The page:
All four of us are finally home under our new roof! Mason is feeling great. We only have a few days until we go back again so we plan to make the most of it. Thank you for your prayers. This is such a trying time for our family.
It’s Good Friday. It doesn’t feel like a good day, really. But, then, neither did the day that Jesus was crucified. I pray that the bad of today is necessary for the good in the months to come.
Yesterday morning, Matt closed on our new home at the same time that my dad brought Mason and I back to KU for round two of eighteen. Even though round two just started, we’ve been in the hospital more days than not this month. We didn’t even get to spend the first night in our new home as a family. If we’re lucky, we’ll get to go home Easter evening.
It’s such a weird time. There is good and bad and so much going on that we are just plain weary and overwhelmed. So many people showed up in our front yard(s) to help us load and unload the moving trailers. I’d say 85% of them were from our church. I can’t even describe to you how proud I am to say that we are members of Providence Baptist Church. Friends, co-workers, and family helped too. People deep cleaned in places I wouldn’t have even thought to clean, working tirelessly to remove all bacteria present in order for Mason to be able to come home to a safe environment. People came and put my kitchen together, set up our furniture, and brought food and flowers. The burden of this difficult time was shared by so many. We’re so grateful.
I could write thank-you’s for weeks and still not thank all of the people necessary. I haven’t written one single thank you. Not one. No words seem sufficient. I feel awful and I can hardly focus on any task, much less a pile of thank-you cards. I honestly don’t feel like myself at all anymore or even remember what that should feel like. I’m in a fog of exhaustion and anxiety. Conversations are difficult to complete and anytime I’m with one child, I feel like I should be there for the other. I miss my husband and I miss normal. I’m resisting this new way of life probably more than I should. I haven’t written for a while because I’ve quickly learned that people don’t like to read the ugly. When I am discouraged, I’m told to hang in there, be strong for Mason, or keep the faith. These are things I would’ve once said, too. But, I don’t find any of them comforting or helpful. I’m not exactly sure what I want to hear. I guess I mostly want to be heard and understood. But, I know there is no way to understand something you haven’t been through. And, I pray that you never have to understand.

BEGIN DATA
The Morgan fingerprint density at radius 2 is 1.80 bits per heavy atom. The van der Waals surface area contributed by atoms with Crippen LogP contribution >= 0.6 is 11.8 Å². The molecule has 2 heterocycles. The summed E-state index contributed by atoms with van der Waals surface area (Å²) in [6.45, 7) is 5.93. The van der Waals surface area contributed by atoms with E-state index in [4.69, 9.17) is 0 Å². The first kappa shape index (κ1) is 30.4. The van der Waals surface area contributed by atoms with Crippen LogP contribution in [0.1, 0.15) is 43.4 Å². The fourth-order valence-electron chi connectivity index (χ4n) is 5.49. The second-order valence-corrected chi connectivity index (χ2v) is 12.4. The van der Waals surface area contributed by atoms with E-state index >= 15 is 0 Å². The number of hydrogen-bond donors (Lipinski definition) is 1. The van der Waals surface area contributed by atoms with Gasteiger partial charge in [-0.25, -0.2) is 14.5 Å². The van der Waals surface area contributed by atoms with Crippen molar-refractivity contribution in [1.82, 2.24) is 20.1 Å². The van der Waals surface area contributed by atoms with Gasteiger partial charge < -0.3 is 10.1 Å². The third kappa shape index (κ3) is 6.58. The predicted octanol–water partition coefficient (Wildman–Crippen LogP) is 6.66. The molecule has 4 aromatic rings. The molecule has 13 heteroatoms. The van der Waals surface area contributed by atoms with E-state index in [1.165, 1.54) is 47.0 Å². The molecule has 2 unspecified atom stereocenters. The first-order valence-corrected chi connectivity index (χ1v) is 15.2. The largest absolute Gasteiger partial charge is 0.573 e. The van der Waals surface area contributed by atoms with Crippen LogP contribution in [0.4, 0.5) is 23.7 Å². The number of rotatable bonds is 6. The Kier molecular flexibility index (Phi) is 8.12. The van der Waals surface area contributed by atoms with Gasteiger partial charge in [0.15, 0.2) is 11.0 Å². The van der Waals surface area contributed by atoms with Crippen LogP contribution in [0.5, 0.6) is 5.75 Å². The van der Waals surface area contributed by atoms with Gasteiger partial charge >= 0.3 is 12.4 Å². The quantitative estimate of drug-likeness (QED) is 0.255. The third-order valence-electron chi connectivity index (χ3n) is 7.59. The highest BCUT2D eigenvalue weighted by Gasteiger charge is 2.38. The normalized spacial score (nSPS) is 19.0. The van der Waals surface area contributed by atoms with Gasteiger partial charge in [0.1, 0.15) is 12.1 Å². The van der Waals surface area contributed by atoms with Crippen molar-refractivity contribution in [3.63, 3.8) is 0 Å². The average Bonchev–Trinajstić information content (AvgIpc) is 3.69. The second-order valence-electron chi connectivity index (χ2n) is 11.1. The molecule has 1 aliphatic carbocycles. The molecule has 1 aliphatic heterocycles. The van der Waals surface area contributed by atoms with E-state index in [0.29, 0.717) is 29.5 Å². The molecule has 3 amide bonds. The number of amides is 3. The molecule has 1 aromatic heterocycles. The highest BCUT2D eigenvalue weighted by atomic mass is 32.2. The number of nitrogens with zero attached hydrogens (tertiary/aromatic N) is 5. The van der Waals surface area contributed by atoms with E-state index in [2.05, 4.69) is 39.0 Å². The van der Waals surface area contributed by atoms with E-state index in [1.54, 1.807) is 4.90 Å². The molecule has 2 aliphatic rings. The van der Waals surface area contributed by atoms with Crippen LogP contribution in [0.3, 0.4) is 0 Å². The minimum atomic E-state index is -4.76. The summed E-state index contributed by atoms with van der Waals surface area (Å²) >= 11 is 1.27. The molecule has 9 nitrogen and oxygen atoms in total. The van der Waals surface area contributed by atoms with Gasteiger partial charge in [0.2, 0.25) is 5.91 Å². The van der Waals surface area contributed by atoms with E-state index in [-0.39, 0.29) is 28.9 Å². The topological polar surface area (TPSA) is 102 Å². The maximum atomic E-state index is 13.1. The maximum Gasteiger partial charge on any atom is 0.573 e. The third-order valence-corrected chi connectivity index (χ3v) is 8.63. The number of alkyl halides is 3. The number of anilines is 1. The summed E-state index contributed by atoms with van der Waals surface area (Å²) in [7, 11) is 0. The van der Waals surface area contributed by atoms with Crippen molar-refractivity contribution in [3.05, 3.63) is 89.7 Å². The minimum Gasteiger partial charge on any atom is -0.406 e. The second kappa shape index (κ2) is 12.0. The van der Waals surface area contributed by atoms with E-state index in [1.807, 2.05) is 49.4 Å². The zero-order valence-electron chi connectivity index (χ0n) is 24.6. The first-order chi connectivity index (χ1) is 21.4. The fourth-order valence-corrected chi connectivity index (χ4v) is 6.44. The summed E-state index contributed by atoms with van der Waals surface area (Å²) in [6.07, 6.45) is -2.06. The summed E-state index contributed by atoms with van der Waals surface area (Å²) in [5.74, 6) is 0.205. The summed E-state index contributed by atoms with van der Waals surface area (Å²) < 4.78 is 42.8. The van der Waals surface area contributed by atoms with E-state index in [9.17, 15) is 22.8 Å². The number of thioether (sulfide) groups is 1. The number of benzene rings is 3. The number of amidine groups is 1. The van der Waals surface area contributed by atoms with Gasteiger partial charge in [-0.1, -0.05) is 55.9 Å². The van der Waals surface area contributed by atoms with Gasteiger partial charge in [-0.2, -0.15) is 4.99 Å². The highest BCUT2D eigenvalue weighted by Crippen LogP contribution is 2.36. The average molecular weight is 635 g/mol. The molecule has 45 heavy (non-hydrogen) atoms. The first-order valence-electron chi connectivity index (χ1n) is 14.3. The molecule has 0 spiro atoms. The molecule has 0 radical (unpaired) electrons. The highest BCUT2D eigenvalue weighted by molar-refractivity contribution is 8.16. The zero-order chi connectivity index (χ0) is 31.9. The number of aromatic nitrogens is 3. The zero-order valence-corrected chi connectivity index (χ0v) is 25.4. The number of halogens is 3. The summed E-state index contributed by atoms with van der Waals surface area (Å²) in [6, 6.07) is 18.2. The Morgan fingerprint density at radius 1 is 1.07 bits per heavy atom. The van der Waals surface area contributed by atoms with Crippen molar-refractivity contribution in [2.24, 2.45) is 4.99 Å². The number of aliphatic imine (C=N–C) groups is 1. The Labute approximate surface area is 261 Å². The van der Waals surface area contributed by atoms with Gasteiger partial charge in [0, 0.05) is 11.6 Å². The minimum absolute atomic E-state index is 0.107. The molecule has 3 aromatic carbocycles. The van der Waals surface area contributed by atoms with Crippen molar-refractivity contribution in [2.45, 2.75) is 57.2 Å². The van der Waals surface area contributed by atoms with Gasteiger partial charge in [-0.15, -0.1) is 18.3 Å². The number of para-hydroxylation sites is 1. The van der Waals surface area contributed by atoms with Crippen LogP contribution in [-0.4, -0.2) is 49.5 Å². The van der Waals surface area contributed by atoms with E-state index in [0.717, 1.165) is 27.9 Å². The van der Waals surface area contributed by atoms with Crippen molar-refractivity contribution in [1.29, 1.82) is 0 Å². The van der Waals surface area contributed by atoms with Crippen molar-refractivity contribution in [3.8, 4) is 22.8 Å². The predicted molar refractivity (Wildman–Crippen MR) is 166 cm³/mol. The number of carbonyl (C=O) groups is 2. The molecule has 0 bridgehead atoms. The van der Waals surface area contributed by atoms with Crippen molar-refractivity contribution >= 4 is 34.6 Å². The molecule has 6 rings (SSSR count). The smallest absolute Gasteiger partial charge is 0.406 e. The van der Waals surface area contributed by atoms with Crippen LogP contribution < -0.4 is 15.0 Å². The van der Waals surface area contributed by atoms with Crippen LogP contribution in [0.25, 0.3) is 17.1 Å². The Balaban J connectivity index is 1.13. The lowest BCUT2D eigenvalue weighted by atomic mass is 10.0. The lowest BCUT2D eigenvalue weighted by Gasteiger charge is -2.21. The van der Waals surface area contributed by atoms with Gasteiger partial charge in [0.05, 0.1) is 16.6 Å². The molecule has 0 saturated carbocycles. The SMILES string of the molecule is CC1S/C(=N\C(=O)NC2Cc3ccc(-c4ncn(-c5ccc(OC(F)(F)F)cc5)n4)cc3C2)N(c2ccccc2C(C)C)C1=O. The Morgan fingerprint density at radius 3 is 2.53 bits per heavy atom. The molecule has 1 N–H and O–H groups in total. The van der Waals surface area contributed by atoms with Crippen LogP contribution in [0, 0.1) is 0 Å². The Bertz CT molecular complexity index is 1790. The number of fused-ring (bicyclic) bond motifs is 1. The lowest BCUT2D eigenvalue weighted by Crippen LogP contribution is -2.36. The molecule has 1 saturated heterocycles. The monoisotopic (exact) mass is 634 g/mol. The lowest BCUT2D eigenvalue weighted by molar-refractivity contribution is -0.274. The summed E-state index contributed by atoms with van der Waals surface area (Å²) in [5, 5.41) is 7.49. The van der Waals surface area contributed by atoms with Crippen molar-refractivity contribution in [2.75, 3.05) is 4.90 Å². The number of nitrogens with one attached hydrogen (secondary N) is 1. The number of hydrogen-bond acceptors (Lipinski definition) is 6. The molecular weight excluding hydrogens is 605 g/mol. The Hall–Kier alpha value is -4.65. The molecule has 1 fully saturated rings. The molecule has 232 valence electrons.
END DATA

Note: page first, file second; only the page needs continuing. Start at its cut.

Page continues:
I belong to an online group of other moms who have kids with cancer. I resisted that for quite some as I didn’t want to be one of them. But, slowly I’ve started to gain comfort in knowing that others have the same feelings and are going through similar situations. Some days I can hardly read the posts because it hurts too much or brings up something I haven’t even realized we will soon face. Today I was reading about how relationships with friends and family change when your child has cancer. It was heartbreaking. Everyone agreed that in the beginning, there was an abundance of support. But, the few people that remain supportive in the end will surprise you. I can’t let myself even go there to wonder who we’ll lose along the way because it’s just too much. Right now, in this moment, I can’t imagine more people coming alongside us in this journey. I have found that people I wasn’t super close to before have become steady support. And, I’ve found that friends and family whom I thought would be in my inner circle have yet to have one single conversation since diagnosis. I get it, but it hurts.